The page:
J: Judgmental Aunties
You know, there is so much to not like about Judgmental Aunties. They have the power to ruin the happiest of weddings and the saddest of funerals, and yet they are always invited to every social gathering ever- you know why? Because human beings thrive on drama. Think of a mundane existence. Nothing ever goes wrong. Life moves forward in a straightforward fashion. You are basically a horse. You wear blinkers and you move forward. How dull is that? Now add a judgmental aunty to the mix and she’ll probably comment on your walk and make you self conscious. Now it’s fun, isn’t it? The judgmental aunty is not the problem. The problem is the people who take into account what the judgmental aunty thinks and what she has to say and base life decisions on that. You know what I’m talking about, right? Ever heard anyone in your family say something along the lines of ‘log kya kahenge?’ Have you ever tried arguing with the people who say these things? It’s like talking to a wall.
Having said that, there is also so much to like about these aunties. Think of the entertainment value these aunties bring into our lives. Have you ever overheard an aunty conversation? Every aunty conversation follows the same recipe:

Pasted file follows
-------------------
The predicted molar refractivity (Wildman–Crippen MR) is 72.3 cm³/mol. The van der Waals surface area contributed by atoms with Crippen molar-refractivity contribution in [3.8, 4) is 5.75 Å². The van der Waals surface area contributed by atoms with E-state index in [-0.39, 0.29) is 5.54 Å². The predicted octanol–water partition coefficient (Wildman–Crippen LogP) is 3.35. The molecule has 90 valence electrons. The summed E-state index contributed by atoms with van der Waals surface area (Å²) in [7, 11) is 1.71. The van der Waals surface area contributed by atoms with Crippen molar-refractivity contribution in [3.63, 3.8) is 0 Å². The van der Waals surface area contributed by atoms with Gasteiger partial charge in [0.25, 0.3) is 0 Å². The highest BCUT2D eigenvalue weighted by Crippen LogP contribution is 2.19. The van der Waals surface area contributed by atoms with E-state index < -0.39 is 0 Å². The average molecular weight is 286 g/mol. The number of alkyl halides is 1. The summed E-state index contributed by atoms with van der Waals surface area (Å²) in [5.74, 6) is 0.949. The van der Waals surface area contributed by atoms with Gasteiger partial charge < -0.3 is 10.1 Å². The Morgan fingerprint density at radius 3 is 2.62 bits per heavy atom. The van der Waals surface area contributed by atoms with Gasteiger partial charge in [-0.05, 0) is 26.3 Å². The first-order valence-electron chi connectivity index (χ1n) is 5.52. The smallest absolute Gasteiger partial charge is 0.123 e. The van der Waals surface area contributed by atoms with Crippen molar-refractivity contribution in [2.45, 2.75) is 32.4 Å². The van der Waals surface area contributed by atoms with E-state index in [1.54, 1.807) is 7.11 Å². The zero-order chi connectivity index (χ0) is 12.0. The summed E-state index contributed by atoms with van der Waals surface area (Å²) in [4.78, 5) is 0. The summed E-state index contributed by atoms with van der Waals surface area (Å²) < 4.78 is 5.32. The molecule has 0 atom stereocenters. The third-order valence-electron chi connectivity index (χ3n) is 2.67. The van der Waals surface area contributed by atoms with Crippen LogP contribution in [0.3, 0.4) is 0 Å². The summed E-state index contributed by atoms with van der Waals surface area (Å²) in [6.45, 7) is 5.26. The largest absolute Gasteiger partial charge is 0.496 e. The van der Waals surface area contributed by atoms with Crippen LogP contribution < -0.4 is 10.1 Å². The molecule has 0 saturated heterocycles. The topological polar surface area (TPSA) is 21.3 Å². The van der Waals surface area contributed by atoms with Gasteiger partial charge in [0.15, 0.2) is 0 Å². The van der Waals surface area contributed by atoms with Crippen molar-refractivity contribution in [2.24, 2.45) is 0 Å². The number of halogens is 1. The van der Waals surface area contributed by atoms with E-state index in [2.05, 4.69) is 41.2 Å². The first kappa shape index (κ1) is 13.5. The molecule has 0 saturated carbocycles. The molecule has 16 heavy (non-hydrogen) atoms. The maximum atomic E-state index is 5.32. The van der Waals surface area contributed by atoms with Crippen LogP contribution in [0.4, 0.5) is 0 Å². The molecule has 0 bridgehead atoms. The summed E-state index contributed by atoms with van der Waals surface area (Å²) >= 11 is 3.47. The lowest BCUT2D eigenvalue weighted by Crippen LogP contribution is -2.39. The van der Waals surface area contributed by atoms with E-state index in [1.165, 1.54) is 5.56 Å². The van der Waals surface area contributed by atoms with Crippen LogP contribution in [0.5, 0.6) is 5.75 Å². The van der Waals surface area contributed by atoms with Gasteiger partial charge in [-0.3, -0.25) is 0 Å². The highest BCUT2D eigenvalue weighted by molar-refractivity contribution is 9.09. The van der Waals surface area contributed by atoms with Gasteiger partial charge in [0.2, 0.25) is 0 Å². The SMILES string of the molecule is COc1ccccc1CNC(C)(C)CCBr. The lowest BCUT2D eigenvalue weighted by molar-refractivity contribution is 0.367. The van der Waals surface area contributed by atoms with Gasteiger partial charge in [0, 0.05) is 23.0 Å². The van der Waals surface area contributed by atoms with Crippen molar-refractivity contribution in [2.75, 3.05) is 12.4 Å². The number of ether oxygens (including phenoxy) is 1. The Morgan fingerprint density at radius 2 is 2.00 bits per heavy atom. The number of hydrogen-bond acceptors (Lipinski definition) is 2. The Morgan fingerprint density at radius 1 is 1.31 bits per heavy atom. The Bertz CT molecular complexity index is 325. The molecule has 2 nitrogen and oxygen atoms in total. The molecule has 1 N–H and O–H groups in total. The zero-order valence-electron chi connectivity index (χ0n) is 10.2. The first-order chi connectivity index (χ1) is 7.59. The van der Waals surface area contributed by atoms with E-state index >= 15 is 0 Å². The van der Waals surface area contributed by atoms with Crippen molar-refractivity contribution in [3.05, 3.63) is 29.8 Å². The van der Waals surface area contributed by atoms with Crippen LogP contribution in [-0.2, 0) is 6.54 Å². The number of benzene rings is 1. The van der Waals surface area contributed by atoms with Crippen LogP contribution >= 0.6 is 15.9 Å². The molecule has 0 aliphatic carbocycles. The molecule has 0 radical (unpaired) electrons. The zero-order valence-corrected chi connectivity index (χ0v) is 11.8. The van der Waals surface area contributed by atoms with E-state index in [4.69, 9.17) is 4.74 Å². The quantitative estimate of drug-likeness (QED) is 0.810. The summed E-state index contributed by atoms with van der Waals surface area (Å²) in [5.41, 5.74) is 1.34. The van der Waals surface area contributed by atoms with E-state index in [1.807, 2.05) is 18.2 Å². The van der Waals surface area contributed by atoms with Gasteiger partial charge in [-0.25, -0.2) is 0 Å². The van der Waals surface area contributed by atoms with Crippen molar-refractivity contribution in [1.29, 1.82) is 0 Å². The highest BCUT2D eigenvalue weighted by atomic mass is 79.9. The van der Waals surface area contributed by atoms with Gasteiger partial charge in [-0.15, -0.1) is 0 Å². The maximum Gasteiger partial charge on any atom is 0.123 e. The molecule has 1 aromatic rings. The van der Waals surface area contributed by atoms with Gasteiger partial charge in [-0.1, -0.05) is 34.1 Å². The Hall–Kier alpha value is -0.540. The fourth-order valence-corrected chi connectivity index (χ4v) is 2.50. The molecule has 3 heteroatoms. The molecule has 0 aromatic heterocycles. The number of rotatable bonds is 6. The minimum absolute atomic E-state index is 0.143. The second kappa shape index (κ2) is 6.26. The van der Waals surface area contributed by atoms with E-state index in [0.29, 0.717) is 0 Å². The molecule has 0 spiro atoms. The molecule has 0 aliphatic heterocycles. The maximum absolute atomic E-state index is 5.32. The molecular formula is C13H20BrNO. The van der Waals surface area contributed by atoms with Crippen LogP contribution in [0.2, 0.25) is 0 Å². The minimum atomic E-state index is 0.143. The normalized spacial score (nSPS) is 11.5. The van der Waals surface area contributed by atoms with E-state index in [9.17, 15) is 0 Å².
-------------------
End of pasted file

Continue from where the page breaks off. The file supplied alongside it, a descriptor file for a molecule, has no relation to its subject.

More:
2 or more Aunties
1 Main Topic of Discussion
Sugar, Spice, and Barely Anything Nice
It always starts with a civil conversation about the main topic of discussion (something like ‘So Majeet’s daughter is very nice, she’s single at the moment but she’s nice, and she’s turning 27 this year’). The two aunties, let’s say Baby and Lovely, would be having a lovely conversation about how Manjeet’’s daughter is so nice. And then comes the sugar, spice and everything else they would like to add to the conversation. I heard Manjeet’s daughter has a white boyfriend. Really? Oh, speaking of white people, did you hear Simi’s son who was previously dating a white girl but married that other Indian girl because his parents wanted him to, is getting a divorce because turns out the girl was a gold digger? What can you even say about divorces in this day and age, it’s become so common. What does she do, Majeet’s daughter? Maybe we can fix her up with Simi’s son. Oh, she earns well and she’s got a Master’s degree from a prestigious university, she’s going to have to lower her standards if she wants a husband. Anyway, it’s none of our business.
I love these conversations so much. Menjeet’s daughter and Simi’s son don’t even know they’ve been ripped to shreds. But anyway, it’s none of their business.